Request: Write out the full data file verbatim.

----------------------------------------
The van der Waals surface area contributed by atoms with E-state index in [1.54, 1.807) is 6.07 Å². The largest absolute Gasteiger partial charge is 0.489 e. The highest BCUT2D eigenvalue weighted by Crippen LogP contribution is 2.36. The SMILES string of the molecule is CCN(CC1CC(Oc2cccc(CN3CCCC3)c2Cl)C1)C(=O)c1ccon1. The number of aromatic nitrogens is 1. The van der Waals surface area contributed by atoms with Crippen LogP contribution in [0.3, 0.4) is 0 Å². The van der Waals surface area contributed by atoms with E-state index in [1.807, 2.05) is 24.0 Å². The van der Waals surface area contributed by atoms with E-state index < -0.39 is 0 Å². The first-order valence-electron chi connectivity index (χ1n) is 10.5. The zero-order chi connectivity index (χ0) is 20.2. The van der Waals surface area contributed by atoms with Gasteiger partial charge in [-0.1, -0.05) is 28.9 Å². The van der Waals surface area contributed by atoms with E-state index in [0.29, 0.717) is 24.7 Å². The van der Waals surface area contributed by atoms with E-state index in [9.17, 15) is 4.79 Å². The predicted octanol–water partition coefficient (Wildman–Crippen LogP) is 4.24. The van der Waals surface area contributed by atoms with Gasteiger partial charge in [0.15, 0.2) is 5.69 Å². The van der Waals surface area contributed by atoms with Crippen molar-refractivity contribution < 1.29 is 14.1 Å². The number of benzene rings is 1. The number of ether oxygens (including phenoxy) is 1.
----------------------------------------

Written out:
The van der Waals surface area contributed by atoms with E-state index in [1.54, 1.807) is 6.07 Å². The largest absolute Gasteiger partial charge is 0.489 e. The highest BCUT2D eigenvalue weighted by Crippen LogP contribution is 2.36. The SMILES string of the molecule is CCN(CC1CC(Oc2cccc(CN3CCCC3)c2Cl)C1)C(=O)c1ccon1. The number of aromatic nitrogens is 1. The van der Waals surface area contributed by atoms with Crippen LogP contribution in [0.3, 0.4) is 0 Å². The van der Waals surface area contributed by atoms with E-state index in [1.807, 2.05) is 24.0 Å². The van der Waals surface area contributed by atoms with E-state index < -0.39 is 0 Å². The first-order valence-electron chi connectivity index (χ1n) is 10.5. The zero-order chi connectivity index (χ0) is 20.2. The van der Waals surface area contributed by atoms with Gasteiger partial charge in [-0.1, -0.05) is 28.9 Å². The van der Waals surface area contributed by atoms with E-state index in [0.29, 0.717) is 24.7 Å². The van der Waals surface area contributed by atoms with E-state index in [9.17, 15) is 4.79 Å². The predicted octanol–water partition coefficient (Wildman–Crippen LogP) is 4.24. The van der Waals surface area contributed by atoms with Gasteiger partial charge in [0.15, 0.2) is 5.69 Å². The van der Waals surface area contributed by atoms with Crippen molar-refractivity contribution < 1.29 is 14.1 Å². The number of benzene rings is 1. The number of ether oxygens (including phenoxy) is 1.